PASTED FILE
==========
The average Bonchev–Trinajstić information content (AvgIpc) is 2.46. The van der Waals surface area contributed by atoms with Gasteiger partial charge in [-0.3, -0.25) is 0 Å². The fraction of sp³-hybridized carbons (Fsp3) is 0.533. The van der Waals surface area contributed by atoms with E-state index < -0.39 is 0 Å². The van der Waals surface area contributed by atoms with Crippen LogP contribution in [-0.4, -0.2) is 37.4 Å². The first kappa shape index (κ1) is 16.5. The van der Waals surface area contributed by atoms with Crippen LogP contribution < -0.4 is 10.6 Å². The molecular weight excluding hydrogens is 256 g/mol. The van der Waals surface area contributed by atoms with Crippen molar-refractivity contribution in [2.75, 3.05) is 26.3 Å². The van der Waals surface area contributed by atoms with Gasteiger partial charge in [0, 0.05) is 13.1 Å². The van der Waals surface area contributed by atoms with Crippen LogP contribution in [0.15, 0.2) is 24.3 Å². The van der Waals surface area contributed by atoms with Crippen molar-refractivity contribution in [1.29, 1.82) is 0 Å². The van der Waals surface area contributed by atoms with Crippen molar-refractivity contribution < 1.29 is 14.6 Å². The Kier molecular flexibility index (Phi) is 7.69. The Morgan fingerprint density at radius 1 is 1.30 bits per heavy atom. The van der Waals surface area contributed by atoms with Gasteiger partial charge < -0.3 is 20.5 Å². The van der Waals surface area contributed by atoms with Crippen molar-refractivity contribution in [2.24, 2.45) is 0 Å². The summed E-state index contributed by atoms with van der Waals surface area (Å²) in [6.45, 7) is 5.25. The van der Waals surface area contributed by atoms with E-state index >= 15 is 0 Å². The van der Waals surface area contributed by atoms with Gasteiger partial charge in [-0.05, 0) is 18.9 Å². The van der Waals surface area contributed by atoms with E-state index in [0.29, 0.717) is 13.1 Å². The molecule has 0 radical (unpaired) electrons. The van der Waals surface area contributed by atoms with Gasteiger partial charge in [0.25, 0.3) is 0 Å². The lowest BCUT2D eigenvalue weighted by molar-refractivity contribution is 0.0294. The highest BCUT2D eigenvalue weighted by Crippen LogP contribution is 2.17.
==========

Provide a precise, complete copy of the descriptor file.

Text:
The average Bonchev–Trinajstić information content (AvgIpc) is 2.46. The van der Waals surface area contributed by atoms with Gasteiger partial charge in [-0.3, -0.25) is 0 Å². The fraction of sp³-hybridized carbons (Fsp3) is 0.533. The van der Waals surface area contributed by atoms with E-state index < -0.39 is 0 Å². The van der Waals surface area contributed by atoms with Crippen LogP contribution in [-0.4, -0.2) is 37.4 Å². The first kappa shape index (κ1) is 16.5. The van der Waals surface area contributed by atoms with Crippen LogP contribution < -0.4 is 10.6 Å². The molecular weight excluding hydrogens is 256 g/mol. The van der Waals surface area contributed by atoms with Crippen molar-refractivity contribution in [2.75, 3.05) is 26.3 Å². The van der Waals surface area contributed by atoms with Gasteiger partial charge in [0, 0.05) is 13.1 Å². The van der Waals surface area contributed by atoms with Crippen LogP contribution in [0.15, 0.2) is 24.3 Å². The van der Waals surface area contributed by atoms with Crippen molar-refractivity contribution in [1.29, 1.82) is 0 Å². The van der Waals surface area contributed by atoms with Crippen molar-refractivity contribution < 1.29 is 14.6 Å². The Kier molecular flexibility index (Phi) is 7.69. The Morgan fingerprint density at radius 1 is 1.30 bits per heavy atom. The van der Waals surface area contributed by atoms with Gasteiger partial charge < -0.3 is 20.5 Å². The van der Waals surface area contributed by atoms with Crippen molar-refractivity contribution in [2.24, 2.45) is 0 Å². The summed E-state index contributed by atoms with van der Waals surface area (Å²) in [6.45, 7) is 5.25. The van der Waals surface area contributed by atoms with E-state index >= 15 is 0 Å². The van der Waals surface area contributed by atoms with Gasteiger partial charge in [-0.05, 0) is 18.9 Å². The van der Waals surface area contributed by atoms with E-state index in [0.29, 0.717) is 13.1 Å². The molecule has 0 radical (unpaired) electrons. The van der Waals surface area contributed by atoms with Gasteiger partial charge in [0.25, 0.3) is 0 Å². The lowest BCUT2D eigenvalue weighted by molar-refractivity contribution is 0.0294. The highest BCUT2D eigenvalue weighted by Crippen LogP contribution is 2.17.